Important Democratic Holds. These are not exactly necessary holds for the party, but it would sure be nice if they could win them all and then concentrate on adding to their margin. Here are the possible targets for the republicans, listed from the safest to least safe democratic hold.

New Hampshire. Maggie Hassan’s narrow victory over incumbent Kelly Ayotte was one of the few bright spots in the 2016 nightmare, and she is clearly well-liked in this (currently) Blue state. What’s more, New Hampshire has looked noticeably bluer in the short term, at least with regard to Trumpian populism, as it recorded one of the country’s most dramatic swings (7%) away from Trump between 2016 and 2020. That said, statistical analysis identifies New Hampshire as one of the most elastic states in the country, home to one of the last vestiges of true ticket-splitters, and capable of dramatic movement in either direction during any election cycle. Word on the streets of Concord is that Ayotte may be spoiling for a rematch, and dynastic scion Chris Sununu may be getting bored in the governor’s mansion, so this could quickly become a battle of the titans in this itty-bitty state. At the moment, it’s Hassan’s to lose, but she’d be smart to start watching her back early.

Nevada. The Toteboard recently promoted Nevada from Indigo to Blue, as it has a democratic governor and two democratic senators, and has voted democratic in four straight presidential elections. So that sure sounds like a Blue state, but you can’t take anything for granted when the margins of victory have been stubbornly (and consistently) narrow, and third party candidates continue to siphon off a lot of votes in less than predictable ways. Biden won the state by 2.39%, slightly underperforming Clinton’s margin of 2.42%, both of which are nearly identical to freshman incumbent Catherine Cortez Masto’s 2.43% margin four years ago. One might expect that Cortez Masto has a lock on the Latino vote, but as is the case in other states, Nevada’s Hispanic voters are anything but monolithic, and Trump managed to pick off more than a third of them last November. And though you wouldn’t know it from these recent results, Nevada has also historically been a fairly elastic state. The republicans haven’t started talking specific candidates yet, but you can be sure this one will be in the sights.

Arizona. Given that the polls had been showing near double-digit leads for ex-astronaut Mark Kelly, his 2.35% victory in November’s special election for John McCain’s old seat looks a little underwhelming. If anything, it demonstrates that this newly Purple state is not quite ready to turn Blue overnight. Still, Kelly did outperform Biden (who also won the state), and the demographic trendlines do suggest further blue-ing in the coming years. It also doesn’t hurt that Arizona republicans have been eating each other since the election, and they may end up shit-listing potentially strong candidates (like the current governor) for not behaving sufficiently Trumpian. But given Arizona’s newfound status as a swing state, this will certainly be one to watch, regardless of whom the republicans nominate.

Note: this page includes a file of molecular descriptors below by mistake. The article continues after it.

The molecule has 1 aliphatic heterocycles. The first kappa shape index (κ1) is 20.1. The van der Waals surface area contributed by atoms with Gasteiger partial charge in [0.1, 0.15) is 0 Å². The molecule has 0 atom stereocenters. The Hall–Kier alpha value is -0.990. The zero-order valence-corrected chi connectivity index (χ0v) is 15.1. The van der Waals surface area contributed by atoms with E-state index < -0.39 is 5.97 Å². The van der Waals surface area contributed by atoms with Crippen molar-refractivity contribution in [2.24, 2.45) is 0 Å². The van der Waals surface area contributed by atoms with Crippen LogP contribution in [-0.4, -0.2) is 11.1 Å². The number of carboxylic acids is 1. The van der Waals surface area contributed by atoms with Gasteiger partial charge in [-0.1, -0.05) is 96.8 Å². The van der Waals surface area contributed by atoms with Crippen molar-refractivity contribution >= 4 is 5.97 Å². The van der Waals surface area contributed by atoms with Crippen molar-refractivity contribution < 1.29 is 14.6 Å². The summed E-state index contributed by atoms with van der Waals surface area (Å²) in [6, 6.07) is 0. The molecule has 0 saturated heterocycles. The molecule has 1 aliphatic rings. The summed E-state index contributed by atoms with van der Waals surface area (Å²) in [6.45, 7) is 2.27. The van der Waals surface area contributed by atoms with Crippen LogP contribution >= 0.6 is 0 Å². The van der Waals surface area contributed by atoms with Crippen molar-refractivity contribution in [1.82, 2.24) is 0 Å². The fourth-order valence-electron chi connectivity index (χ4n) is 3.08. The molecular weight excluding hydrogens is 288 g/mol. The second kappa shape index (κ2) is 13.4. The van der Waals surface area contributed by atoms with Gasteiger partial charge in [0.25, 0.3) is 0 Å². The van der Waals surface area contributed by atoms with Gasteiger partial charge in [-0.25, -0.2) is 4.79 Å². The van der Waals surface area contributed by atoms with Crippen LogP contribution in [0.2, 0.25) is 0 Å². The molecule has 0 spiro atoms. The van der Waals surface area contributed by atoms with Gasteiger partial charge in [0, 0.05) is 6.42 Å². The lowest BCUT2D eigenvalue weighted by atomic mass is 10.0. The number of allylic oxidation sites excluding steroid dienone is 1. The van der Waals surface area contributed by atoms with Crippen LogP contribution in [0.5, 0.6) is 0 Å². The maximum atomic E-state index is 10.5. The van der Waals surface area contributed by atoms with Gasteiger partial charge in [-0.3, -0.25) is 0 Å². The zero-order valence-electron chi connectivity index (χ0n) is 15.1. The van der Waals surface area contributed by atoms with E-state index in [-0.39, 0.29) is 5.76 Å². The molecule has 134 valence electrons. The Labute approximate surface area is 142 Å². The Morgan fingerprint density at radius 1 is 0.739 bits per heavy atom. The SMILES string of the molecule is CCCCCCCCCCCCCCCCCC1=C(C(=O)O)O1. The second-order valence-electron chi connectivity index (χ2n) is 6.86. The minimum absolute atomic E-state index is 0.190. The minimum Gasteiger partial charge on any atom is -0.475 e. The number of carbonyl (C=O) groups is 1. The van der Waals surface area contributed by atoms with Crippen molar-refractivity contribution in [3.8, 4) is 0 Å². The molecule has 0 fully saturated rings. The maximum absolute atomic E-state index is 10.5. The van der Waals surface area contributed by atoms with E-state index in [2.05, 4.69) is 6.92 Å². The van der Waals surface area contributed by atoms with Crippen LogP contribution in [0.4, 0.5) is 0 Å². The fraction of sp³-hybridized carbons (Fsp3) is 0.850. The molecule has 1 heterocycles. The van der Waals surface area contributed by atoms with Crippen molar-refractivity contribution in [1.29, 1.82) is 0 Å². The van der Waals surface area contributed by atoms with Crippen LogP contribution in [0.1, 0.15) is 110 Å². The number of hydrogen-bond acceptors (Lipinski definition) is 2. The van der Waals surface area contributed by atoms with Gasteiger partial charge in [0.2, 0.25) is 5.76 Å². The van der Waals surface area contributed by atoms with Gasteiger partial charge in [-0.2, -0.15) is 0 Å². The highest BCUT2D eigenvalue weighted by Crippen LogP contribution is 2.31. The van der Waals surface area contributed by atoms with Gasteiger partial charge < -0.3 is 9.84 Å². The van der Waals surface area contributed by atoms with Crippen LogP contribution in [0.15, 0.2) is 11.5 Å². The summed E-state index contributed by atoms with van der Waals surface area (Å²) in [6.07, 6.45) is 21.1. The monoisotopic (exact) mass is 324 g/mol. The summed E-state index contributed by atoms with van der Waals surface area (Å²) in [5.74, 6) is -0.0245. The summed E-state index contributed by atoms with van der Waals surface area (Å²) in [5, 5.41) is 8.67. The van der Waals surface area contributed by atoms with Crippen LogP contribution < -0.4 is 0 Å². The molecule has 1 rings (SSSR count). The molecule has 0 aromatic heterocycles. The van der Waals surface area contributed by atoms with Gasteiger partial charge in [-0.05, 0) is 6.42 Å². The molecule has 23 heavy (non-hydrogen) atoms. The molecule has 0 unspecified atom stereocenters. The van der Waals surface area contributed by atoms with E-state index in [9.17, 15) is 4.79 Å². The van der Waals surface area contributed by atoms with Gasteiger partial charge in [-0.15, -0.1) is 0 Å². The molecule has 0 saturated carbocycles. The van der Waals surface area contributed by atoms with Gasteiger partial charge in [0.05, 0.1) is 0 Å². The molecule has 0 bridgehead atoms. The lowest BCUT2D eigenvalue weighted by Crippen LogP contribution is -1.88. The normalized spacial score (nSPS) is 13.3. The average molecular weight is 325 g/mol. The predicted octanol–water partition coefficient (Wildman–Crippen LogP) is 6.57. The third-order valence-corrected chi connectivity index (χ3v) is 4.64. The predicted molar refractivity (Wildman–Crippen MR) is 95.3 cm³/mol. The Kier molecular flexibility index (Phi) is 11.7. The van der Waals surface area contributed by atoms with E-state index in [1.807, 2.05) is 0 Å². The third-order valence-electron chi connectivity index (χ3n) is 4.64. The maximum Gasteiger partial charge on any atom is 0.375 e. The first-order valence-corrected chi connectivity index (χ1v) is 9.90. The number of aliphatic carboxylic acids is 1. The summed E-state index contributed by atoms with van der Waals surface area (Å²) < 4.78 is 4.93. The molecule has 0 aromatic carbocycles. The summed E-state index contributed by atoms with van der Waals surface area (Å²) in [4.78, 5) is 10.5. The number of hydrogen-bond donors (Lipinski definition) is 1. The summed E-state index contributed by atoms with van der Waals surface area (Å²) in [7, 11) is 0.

Georgia. What can we say about Georgia, the other New Purple, beyond “thank you!” Raphael Warnock and Jon Ossoff may have stunned the country, and even the world, with their twin runoff victories last month, but as Stacey Abrams can (and did) tell you, this was anything but an overnight success. For the last decade, Abrams and her organizations have been painstakingly building coalitions, registering new voters, and bringing people of color into more important and more visible party roles, and it finally paid off bigly. If Stacey challenges incumbent governor Brian Kemp to a rematch in 2022, the Abrams-Warnock ticket should be able to tap into the same constituencies that turned the state Blue in November and January. But there are still a lot of republicans out there in rural Georgia, Biden’s 0.24% victory hardly qualifies as a rout, and the republican apparatchiks are already introducing an abundance of voter-suppression legislation, in their perverted effort to bring Georgia back to its Jim Crow days. What’s more, you (probably) won’t have Trump blathering about rigged elections and telling his crazies to sit on their hands, so the democrats can’t let down their guard on the turnout front. But as is the case with Arizona, the republicans here are bickering as well, and blaming one another for their losses, which is actually kind of funny. Trump acolyte Doug Collins castigates Kelly Loeffler for having felt entitled to her Senate appointment, and Loeffler castigates Collins for having felt entitled to challenge her in the primary, and both of them (along with the equally deposed David Perdue) still vent their frustrations on election officials who don’t believe the republicans were entitled to win in November and January. Regardless of which hack eventually gets the nomination, the Toteboard is hoping above hope that Dekalb County chooses to exercise its muscle once again.